Original Publication Date: 20 October, 2017
Publication / Source: Future Virology
Authors: Sousa JD, Müller V & Vandamme A
Humans acquired retroviruses from simians, mainly through bushmeat handling. All epidemically successful HIV groups started to spread in early 20th century, contrasting with the antiquity of T-cell lymphotropic viruses, implying that novel enabling factors were involved in HIV emergence. Here we review the Parenteral Serial Transmission and the Enhanced Heterosexual Transmission hypotheses for the adaptation and early spread of HIV. Epidemic start roughly coincides in time with peak genital ulcer disease in cities, suggesting a major role for sexual transmission. Only ill-adapted and rare HIV groups emerged after approximately 1950, when injections and transfusions attained their maximal levels, suggesting that if parenteral serial transmission was necessary for HIV adaptation, it had to be complemented by sexual transmission for HIV to reach epidemic potential.
Both human immunodeficiency virus types (HIV-1 and HIV-2) have been acquired by humans from nonhuman primates infected with simian immunodeficiency virus (SIV). HIV-1 comprises four known groups, each demonstrably derived from an independent simian-to-human transmission . The pandemic group M (HIV-1-M), and the rare group N (HIV-1-N) originated from SIV infecting central chimpanzees (Pan troglodytes troglodytes; SIVcpz) living in southeast and south-central Cameroon, respectively [1–3]. HIV-1 group O (HIV-1-O, which infects <20,000 people in Central Africa) and the rare group P (HIV-1-P) originated from SIVgor, endemic in western lowland gorillas (Gorilla gorilla gorilla) [4,5]. HIV-2 is divided into nine known groups (A–I), all independent crossovers from SIVsmm, infecting West African sooty mangabeys (Cercocebus atys atys) [6–9]. Of these, only groups A and B have spread widely, probably infecting together more than one million people ; HIV-2 groups D and F were found in two individuals each [6,8,9]; the remaining HIV-2 groups (C, E, G–I) were identified in just one person each [6,7], and might therefore not deserve the classification of a group.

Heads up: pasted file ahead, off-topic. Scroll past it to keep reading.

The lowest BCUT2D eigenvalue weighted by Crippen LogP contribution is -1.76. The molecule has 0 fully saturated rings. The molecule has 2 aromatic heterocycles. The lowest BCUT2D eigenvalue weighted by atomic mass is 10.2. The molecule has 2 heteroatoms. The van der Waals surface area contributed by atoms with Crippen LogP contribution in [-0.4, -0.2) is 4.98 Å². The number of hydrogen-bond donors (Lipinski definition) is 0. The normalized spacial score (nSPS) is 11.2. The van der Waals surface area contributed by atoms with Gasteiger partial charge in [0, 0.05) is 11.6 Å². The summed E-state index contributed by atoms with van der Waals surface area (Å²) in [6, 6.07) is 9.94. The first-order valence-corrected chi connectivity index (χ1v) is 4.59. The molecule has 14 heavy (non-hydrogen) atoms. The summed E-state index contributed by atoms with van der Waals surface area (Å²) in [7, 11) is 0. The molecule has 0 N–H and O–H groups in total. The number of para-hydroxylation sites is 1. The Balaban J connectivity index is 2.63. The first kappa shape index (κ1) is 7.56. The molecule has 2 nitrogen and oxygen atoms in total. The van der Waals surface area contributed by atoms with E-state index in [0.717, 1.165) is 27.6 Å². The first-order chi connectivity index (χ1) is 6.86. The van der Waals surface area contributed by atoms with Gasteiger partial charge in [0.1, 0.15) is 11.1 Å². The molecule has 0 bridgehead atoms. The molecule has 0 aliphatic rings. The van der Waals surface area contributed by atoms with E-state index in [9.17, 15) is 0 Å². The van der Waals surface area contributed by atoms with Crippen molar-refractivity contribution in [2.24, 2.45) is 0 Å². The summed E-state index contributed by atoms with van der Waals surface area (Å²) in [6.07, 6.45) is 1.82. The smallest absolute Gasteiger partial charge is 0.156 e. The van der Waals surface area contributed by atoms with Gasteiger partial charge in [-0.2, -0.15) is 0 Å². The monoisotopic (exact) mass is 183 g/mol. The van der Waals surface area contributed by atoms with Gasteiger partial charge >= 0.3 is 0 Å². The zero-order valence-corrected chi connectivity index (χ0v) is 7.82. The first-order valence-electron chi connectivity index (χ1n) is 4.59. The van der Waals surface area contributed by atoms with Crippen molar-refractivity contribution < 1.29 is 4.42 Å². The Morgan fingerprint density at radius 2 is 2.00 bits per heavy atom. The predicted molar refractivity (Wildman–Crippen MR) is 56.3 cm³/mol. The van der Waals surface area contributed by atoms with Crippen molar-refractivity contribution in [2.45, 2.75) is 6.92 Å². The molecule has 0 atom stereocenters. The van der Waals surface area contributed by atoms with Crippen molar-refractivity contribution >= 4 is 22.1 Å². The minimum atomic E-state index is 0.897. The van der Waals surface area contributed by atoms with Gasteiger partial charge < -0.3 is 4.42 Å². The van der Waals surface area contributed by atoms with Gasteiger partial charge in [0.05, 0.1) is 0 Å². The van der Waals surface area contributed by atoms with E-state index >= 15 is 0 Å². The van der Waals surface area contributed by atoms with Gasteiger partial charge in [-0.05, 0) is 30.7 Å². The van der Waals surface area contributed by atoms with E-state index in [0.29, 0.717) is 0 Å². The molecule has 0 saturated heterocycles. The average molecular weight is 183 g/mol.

Click here to read the full article in Future Virology.